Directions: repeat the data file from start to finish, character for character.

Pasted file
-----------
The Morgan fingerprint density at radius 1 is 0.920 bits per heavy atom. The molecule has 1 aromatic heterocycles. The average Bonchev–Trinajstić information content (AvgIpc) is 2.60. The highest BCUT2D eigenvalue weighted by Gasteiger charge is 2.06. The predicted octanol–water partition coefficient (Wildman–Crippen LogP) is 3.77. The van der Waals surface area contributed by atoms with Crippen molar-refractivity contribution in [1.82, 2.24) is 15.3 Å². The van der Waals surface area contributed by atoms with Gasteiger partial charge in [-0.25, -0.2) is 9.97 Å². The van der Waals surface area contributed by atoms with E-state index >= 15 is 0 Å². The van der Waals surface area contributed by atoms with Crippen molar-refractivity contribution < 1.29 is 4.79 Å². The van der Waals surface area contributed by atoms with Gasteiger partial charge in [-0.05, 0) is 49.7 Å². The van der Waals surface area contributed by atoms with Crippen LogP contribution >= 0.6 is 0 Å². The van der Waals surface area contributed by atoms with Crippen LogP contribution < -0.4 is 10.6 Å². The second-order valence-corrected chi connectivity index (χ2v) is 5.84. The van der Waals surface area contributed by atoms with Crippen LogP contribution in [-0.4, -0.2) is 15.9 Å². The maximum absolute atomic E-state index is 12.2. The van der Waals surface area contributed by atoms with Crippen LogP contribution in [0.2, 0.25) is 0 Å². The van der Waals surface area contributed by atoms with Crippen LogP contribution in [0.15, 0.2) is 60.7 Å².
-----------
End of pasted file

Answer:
The Morgan fingerprint density at radius 1 is 0.920 bits per heavy atom. The molecule has 1 aromatic heterocycles. The average Bonchev–Trinajstić information content (AvgIpc) is 2.60. The highest BCUT2D eigenvalue weighted by Gasteiger charge is 2.06. The predicted octanol–water partition coefficient (Wildman–Crippen LogP) is 3.77. The van der Waals surface area contributed by atoms with Crippen molar-refractivity contribution in [1.82, 2.24) is 15.3 Å². The van der Waals surface area contributed by atoms with Gasteiger partial charge in [-0.25, -0.2) is 9.97 Å². The van der Waals surface area contributed by atoms with E-state index >= 15 is 0 Å². The van der Waals surface area contributed by atoms with Crippen molar-refractivity contribution < 1.29 is 4.79 Å². The van der Waals surface area contributed by atoms with Gasteiger partial charge in [-0.05, 0) is 49.7 Å². The van der Waals surface area contributed by atoms with Crippen LogP contribution >= 0.6 is 0 Å². The van der Waals surface area contributed by atoms with Crippen LogP contribution < -0.4 is 10.6 Å². The second-order valence-corrected chi connectivity index (χ2v) is 5.84. The van der Waals surface area contributed by atoms with Crippen LogP contribution in [-0.4, -0.2) is 15.9 Å². The maximum absolute atomic E-state index is 12.2. The van der Waals surface area contributed by atoms with Crippen LogP contribution in [0.2, 0.25) is 0 Å². The van der Waals surface area contributed by atoms with Crippen LogP contribution in [0.15, 0.2) is 60.7 Å².